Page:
Shortly before a mob descended on the Capitol, pipe bombs were discovered at the headquarters of both the Republican National Committee and the Democratic National Committee, which are located within a few blocks of each other in downtown Washington. The Capitol Police said the next day that they had to divert resources to respond to the pipe bombs as “other violent events were unfolding across the Capitol Complex.” The bombs were safely recovered, and no one was injured.

The FBI announced a $50,000 reward two days later and released a photograph of a person who appeared to be wearing a face mask, a gray sweatshirt, dark pants, and gloves and holding a backpack in their right hand. The FBI has said it believes both pipe bombs were placed the night before they were found and later shared more details about the photographed individual’s shoes, identifying them as “Nike Air Max Speed Turf shoes in yellow, black, and gray.”

Blurry surveillance footage of the alleged pipe bomber in a hoodie, gloves, and Nike shoes

The reward for information increased to $75,000 on Jan. 22 and now stands at $100,000 as investigators continue to search for a suspect.

Will “Stop the Steal” organizers or promoters — or Trump — face charges?

Trump’s speech to his supporters before they marched to the Capitol, telling them to “fight like hell,” is at the heart of his second impeachment trial, which begins this week. The day after the insurrection, acting US Attorney Michael Sherwin was asked if the Justice Department, too, would investigate Trump’s role in the violence at the Capitol. Sherwin replied at the time, “We’re looking at all actors.” Trump hasn’t been criminally charged, and there’s no public indication so far that he’s the subject of an active criminal investigation.

Yet a small but growing number of people charged in connection with the insurrection are blaming Trump as they try to convince judges that they’re not a danger to society. In a court filing on Monday arguing for pretrial release for Patrick McCaughey III — who is charged with pinning a police officer to a doorway at the Capitol using a riot shield — McCaughey’s lawyer argued there was no evidence he’d planned to commit violence that day, and that if anything, Trump “incited otherwise peaceful protestors, such as the defendant, to create violence at the Capitol.” McCaughey’s lawyer went so far as to call Trump “somewhat of a de facto unindicted coconspirator.” Other defendants have posted online or told the FBI that they believed Trump was directing them to descend on the Capitol and commit violence that day.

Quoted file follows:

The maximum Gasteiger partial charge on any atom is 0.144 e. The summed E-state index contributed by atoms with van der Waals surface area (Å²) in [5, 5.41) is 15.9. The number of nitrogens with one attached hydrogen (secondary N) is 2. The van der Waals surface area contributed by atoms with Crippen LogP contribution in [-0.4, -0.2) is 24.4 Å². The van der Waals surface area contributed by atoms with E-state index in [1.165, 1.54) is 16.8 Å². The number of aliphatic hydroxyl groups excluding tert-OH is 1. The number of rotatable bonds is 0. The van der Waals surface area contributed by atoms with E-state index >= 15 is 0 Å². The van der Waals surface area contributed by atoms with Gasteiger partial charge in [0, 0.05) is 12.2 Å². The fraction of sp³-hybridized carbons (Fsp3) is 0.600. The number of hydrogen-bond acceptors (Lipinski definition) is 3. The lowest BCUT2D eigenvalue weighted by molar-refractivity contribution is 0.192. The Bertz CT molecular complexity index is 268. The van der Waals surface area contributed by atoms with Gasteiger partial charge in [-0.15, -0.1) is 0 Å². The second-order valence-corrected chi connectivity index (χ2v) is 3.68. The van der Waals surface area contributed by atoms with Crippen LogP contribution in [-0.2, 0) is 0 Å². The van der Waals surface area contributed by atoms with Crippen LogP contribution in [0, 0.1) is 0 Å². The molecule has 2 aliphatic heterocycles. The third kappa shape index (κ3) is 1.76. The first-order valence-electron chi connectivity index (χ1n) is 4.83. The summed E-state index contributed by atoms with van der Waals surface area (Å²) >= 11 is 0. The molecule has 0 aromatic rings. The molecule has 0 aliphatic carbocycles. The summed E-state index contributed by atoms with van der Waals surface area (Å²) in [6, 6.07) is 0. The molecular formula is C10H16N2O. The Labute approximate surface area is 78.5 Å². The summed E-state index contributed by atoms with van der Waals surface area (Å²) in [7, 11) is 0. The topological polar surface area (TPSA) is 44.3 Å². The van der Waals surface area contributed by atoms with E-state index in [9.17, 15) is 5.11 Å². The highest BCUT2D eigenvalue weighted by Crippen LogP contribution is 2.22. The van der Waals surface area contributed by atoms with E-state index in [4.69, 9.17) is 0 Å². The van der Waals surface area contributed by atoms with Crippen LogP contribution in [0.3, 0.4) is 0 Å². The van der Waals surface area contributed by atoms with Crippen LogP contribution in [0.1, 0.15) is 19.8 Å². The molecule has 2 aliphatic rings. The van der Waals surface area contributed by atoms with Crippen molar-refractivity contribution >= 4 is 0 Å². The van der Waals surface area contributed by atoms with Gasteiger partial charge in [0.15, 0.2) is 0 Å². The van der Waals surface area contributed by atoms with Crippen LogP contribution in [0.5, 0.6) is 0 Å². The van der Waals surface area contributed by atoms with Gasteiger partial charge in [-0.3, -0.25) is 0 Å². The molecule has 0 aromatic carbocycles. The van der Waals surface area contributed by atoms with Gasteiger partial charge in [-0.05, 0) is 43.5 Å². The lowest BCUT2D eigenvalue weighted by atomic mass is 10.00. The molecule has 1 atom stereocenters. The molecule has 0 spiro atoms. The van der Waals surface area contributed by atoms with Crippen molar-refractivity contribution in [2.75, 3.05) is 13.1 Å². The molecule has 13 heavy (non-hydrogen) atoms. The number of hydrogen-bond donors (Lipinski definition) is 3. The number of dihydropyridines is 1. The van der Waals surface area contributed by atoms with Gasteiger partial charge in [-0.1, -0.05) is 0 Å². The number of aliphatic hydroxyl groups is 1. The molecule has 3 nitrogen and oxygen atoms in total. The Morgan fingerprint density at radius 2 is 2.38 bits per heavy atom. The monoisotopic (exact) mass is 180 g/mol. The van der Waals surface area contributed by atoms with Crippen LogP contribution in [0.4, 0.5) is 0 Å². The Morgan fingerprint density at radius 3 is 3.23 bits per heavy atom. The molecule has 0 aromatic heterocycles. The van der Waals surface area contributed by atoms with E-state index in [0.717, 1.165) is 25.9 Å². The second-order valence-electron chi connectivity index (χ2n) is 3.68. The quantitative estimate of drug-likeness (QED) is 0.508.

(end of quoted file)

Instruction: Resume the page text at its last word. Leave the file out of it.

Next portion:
What’s also not clear yet is if anyone involved in planning or promoting the “Stop the Steal” rally that Trump spoke at on Jan. 6 — or anyone involved in spreading false conspiracy theories about the election and urging Trump supporters to violently oppose Congress’s certification of the election results leading up to Jan. 6 — could face charges. In late December, DCist/WAMU reported that Women for America First had filed a permit request with the National Park Service for the Jan. 6 rally; the group had originally planned events for the weekend after President Joe Biden’s inauguration but amended it to move up the date. None of the people listed in the permit as an organizer, several of whom had worked for Trump’s campaign, has been charged.

As previously reported by BuzzFeed News, Women for America First had led a 20-city bus tour leading up to Jan. 6, pushing lies about the election and conspiracy theories that served as the foundation for the violence that took place; the group issued a statement after the insurrection condemning the violence. The group did get a brief mention in court filings for Couy Griffin, the founder of Cowboys for Trump, who has been charged with participating in the riot; Griffin told the FBI during a voluntary interview last month that he’d traveled with the Women for America First tour. Women for America First did not return requests for comment.

Will anyone be charged with sedition?